Researchers Discover a Tree That Hugs You Back
Researchers in Forestry & Environmental Resources have discovered a gene anomaly that makes trees hug you back.
O Christmas Tree, How Lovely Are Thy Branches that Retain Needles
Forestry and Environmental Resources Research Associate Lilian Matallana is trying to improve the quality of Fraser fir in the North Carolina Christmas tree market by pinpointing the gene responsible for needle retention.
Leading a Global Conversation on Deforestation Through Remote Sensing
Remote sensing is unveiling new views of Earth’s surface and fostering an interdisciplinary project between Drs. Josh Gray and Erin Sills to help us better understand and track deforestation and promote more sustainably managed tropical forests.
Student Spotlight: Jacob Veilleux
Jacob Veilleux, a Fisheries, Wildlife and Conservation Biology major, is conducting research on Snake Fungal Disease and the impact on local black snake populations.
Ensuring Cleaner Air and Water
NC State researchers are partnering with communities, agencies and local residents on a wide range of projects to improve air and water quality.
What’s in Your Laundry?
Dr. Richard Venditti has partnered with Cotton Incorporated and the Australian government's Cotton Research and Development Corporation to discover what happens to small particles of cotton, polyester, rayon and blends that are released during the washing of our clothes.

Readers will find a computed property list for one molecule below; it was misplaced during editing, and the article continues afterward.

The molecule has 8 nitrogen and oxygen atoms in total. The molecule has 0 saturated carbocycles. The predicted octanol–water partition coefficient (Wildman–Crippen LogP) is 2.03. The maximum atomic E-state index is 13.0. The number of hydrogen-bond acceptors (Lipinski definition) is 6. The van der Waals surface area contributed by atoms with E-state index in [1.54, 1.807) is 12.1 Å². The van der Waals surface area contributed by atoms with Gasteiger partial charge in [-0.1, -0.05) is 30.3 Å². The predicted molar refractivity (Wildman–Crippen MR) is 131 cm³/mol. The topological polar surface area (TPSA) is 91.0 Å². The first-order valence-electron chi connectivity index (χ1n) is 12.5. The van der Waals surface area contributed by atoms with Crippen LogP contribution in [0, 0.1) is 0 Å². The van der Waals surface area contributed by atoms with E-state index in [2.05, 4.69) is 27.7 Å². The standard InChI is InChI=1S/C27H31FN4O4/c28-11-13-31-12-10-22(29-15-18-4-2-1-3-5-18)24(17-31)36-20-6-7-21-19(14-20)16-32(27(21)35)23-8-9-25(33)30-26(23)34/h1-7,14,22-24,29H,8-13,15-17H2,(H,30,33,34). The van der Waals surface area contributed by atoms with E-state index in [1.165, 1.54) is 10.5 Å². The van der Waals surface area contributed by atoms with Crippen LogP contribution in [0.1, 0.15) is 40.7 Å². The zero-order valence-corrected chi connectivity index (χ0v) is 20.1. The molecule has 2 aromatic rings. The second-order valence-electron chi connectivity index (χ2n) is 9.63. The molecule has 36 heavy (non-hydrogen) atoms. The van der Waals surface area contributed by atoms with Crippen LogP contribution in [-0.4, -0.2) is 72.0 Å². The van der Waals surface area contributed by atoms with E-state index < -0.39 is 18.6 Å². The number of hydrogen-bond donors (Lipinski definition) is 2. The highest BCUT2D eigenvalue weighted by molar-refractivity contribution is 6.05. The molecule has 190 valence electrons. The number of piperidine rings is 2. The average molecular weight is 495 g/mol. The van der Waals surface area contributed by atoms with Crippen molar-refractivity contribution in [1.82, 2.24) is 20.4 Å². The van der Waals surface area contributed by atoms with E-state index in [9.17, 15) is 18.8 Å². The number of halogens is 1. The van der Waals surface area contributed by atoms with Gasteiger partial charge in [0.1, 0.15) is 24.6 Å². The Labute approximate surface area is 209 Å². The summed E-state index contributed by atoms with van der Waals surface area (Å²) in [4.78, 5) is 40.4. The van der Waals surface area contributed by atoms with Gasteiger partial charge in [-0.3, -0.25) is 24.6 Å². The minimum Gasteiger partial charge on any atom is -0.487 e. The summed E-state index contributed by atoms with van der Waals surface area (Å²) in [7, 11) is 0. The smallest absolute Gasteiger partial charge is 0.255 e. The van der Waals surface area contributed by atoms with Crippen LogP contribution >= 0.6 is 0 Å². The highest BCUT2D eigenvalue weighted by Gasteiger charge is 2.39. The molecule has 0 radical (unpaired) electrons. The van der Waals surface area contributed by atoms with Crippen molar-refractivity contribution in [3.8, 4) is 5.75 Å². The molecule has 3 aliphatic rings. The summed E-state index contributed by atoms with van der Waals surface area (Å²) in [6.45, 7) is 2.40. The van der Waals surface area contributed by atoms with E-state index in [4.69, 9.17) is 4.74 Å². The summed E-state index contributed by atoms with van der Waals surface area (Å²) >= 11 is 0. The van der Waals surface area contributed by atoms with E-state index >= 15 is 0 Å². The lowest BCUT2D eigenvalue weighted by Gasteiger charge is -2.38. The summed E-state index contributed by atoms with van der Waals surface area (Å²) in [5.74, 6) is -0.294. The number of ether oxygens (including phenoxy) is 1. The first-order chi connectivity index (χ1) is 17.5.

Health Matters Connects Parks and Recreation and Cooperative Extension
The Department of Parks, Recreation and Tourism Management teams up with partners like the CDC to help rural North Carolinians tackle serious health problems in a new initiative called Heath Matters.
A mysterious disease is killing millions of bats. These scientists are trying to save them.
Fisheries, Wildlife and Conservation Biology alumnus Sam Freeze is studying northern long-eared bats at a Marine Corps Base Quantico to find out why some bats seem resistant to the devastating white-nose fungal disease.
Can citizen science reverse the extinction of experience?
Caren Cooper, Research Associate Professor of Forestry and Environmental Resources, finds that citizen science programs can help participants foster a stronger relationship with the natural world around them.
How Changes in Water Quality Today Impact Sustainability Tomorrow
Dr. Marcelo Ardón aims to understand the human and natural processes influencing salinization of surface waters and its impact on farmlands, water sources, forestry plantations and other coastal resources.